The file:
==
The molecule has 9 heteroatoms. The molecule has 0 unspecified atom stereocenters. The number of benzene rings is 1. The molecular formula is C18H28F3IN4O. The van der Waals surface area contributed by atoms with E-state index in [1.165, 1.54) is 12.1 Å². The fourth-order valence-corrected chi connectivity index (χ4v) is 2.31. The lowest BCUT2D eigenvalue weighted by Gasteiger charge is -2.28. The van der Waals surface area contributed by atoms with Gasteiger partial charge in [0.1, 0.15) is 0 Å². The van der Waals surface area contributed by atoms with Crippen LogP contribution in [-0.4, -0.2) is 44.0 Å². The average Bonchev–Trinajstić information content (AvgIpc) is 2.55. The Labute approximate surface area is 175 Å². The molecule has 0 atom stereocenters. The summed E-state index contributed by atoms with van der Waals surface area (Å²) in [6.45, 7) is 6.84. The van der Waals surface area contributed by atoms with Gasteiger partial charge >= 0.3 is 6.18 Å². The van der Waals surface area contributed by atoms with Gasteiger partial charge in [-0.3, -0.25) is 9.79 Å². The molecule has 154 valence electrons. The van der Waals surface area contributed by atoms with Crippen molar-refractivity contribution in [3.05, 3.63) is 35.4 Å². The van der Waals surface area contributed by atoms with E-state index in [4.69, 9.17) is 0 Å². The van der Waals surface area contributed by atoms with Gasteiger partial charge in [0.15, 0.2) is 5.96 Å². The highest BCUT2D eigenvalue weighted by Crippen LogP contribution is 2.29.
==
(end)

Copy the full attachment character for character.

The molecule has 9 heteroatoms. The molecule has 0 unspecified atom stereocenters. The number of benzene rings is 1. The molecular formula is C18H28F3IN4O. The van der Waals surface area contributed by atoms with E-state index in [1.165, 1.54) is 12.1 Å². The fourth-order valence-corrected chi connectivity index (χ4v) is 2.31. The lowest BCUT2D eigenvalue weighted by Gasteiger charge is -2.28. The van der Waals surface area contributed by atoms with Gasteiger partial charge in [0.1, 0.15) is 0 Å². The van der Waals surface area contributed by atoms with Crippen LogP contribution in [-0.4, -0.2) is 44.0 Å². The average Bonchev–Trinajstić information content (AvgIpc) is 2.55. The Labute approximate surface area is 175 Å². The molecule has 0 atom stereocenters. The summed E-state index contributed by atoms with van der Waals surface area (Å²) in [6.45, 7) is 6.84. The van der Waals surface area contributed by atoms with Gasteiger partial charge >= 0.3 is 6.18 Å². The van der Waals surface area contributed by atoms with Gasteiger partial charge in [-0.3, -0.25) is 9.79 Å². The molecule has 154 valence electrons. The van der Waals surface area contributed by atoms with Crippen molar-refractivity contribution in [3.05, 3.63) is 35.4 Å². The van der Waals surface area contributed by atoms with E-state index in [4.69, 9.17) is 0 Å². The van der Waals surface area contributed by atoms with Gasteiger partial charge in [0.15, 0.2) is 5.96 Å². The highest BCUT2D eigenvalue weighted by Crippen LogP contribution is 2.29.